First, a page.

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Athens News Agency: Daily News Bulletin in English, 09-12-23

Athens News Agency: Daily News Bulletin in English Directory - Previous Article - Next Article

From: The Athens News Agency at <>

Wednesday, 23 December 2009 Issue No: 3381


  • [01] Cabinet discusses bill on immigrants, road safety
  • [02] Cabinet convenes in the presence of Archbishop
  • [03] Gov't, environmental groups on Copenhagen results
  • [04] Papoulias replies to invitation to visit Skopje
  • [05] Moody's downgrades Greek bond ratings to A2, but 'mild' report spurs Stock Exchange, bond market
  • [06] European Commission quarterly report on eurozone economy: Greece
  • [07] FinMin chairs council of experts meeting
  • [08] Dialogue on tax reform begins
  • [09] Loverdos on the social insurance system financing
  • [10] Gov't on bankers' reaction to draft law on market liquidity
  • [11] President Papoulias receives BoG Governor Provopoulos
  • [12] PASOK MPs calls for Parliamentary probe into Germanos buyout
  • [13] ADEDY announces two-week strike at end January
  • [14] Gov't to overhaul food authority, agricultural insurance body
  • [15] Qantas subsidiary to link Melbourne with Athens
  • [16] Stocks rally, end 4.48 pct up after 'mild' Moody's rate cut
  • [17] ADEX closing report
  • [18] Greek bond market closing report
  • [19] Foreign Exchange rates - Wednesday
  • [20] President Papoulias' message to the Greeks abroad
  • [21] Nativity message of Ecumenical Patriarch Bartholomew
  • [22] Christmas message of Archbishop Ieronymos of Athens and All Greece
  • [23] Christmas message of Archbishop Anastasios of Tirana, Durres and All Albania
  • [24] Christmas message from Patriarch Theodoros II
  • [25] SAE president's message
  • [26] Manhunt for perpetrator of two shooting injuries
  • [27] Drug trafficking and gun posession arrests
  • [28] Huge unprocessed cannabis haul seized in northwest Greece
  • [29] Six people indicted in the Souroti football match case
  • [30] Arrest warrant issued for ship owner Agoudimos
  • [31] Book on French Embassy in Athens launched
  • [32] Brown bear killed in Egnatia road
  • [33] The Tuesday edition of Athens' dailies at a glance Politics

  • [01] Cabinet discusses bill on immigrants, road safety

    Prime Minister George Papandreou on Tuesday chaired a cabinet meeting which focused on an interior ministry's bill that grants citizenship to overseas Greeks and immigrants.

    "Granting citizenship to overseas Greeks and immigrants is a wager that Greece has no right not to win," the premier said, noting that conditions of security, safety and social justice should be created.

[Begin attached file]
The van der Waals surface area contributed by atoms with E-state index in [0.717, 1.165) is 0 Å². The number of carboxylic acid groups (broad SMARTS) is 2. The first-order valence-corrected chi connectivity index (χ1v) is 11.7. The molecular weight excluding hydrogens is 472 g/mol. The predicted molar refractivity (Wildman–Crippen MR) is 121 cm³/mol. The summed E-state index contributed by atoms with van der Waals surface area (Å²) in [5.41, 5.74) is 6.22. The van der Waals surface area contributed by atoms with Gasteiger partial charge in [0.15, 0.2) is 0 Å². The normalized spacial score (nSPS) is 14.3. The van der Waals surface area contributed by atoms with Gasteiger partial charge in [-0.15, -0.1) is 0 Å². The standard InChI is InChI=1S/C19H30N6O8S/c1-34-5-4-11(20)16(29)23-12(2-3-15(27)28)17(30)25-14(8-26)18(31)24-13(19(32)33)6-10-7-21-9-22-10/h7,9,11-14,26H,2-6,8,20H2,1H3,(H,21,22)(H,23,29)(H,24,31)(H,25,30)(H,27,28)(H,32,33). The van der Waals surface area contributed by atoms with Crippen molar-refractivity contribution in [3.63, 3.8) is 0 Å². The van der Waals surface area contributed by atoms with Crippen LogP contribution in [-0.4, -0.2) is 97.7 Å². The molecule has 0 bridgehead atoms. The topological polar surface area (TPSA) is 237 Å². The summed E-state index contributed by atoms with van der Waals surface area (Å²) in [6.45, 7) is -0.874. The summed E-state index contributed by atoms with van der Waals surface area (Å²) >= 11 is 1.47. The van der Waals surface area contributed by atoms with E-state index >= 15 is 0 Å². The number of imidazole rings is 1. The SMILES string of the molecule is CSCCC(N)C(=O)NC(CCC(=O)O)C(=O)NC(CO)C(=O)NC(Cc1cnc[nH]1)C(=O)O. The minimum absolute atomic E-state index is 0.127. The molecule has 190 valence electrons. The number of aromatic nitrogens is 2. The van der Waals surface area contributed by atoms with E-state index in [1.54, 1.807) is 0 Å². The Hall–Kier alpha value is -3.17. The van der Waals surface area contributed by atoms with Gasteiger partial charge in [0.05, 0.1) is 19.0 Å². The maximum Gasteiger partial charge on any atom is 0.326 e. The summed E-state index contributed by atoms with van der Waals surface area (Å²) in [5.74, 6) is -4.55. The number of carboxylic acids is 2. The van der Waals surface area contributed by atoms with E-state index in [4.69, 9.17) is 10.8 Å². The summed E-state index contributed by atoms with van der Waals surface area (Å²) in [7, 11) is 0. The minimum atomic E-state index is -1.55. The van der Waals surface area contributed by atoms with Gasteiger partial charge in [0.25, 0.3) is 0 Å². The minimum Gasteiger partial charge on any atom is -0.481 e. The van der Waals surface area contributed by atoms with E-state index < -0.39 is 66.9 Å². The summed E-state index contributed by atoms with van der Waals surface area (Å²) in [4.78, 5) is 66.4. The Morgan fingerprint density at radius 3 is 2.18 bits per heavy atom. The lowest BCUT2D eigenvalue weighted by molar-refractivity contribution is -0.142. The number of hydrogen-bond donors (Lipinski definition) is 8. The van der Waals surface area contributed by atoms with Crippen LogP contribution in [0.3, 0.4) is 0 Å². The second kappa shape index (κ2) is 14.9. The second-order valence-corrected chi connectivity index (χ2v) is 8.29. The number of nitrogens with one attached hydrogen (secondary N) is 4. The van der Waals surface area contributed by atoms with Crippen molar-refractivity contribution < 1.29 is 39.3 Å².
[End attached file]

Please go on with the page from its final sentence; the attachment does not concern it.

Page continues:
The transfer of populations, as he said, "has reached dimensions that cannot be controlled and it is natural that this provokes concern."

    "The changes that are taking place are touching even our identity," Papandreou noted, indicating that "fear is a bad guide and we cannot have security if we do not include into our society alsoo those who live in our country."

    He further termed as "positive the fact that all Greek political parties agreed in principle, apart from some extremist elaments, with the way the government touches the issue, and this gives a new dimension of patriotism, based on an open society."

    Papandreou also announced the UN's High Commissioner on Refugees Antonio Gutieres was expected in Athens.

    On his part, Interior Minister Yiannis Ragoussis said that European Union policies were directed towards incorporating immigrants.

    The bill, as the minister said, "opens the door to second generation immigrants, the institution of naturalization is being harmonised with the state of law and the right to vote and be elected is being granted to overseas Greeks and immigrants leaving for a long time in Greece."

    According to estimates, some 250,000 overseas Greeks and immigrants are expected to participate in next year's local government elections.

    Only those that were born and have been living in Greece for more than five years, the children that are born in Greece and are being declared by their parents as well as children that have been studying in Greek schools for many years, have the right to become Greek citizens.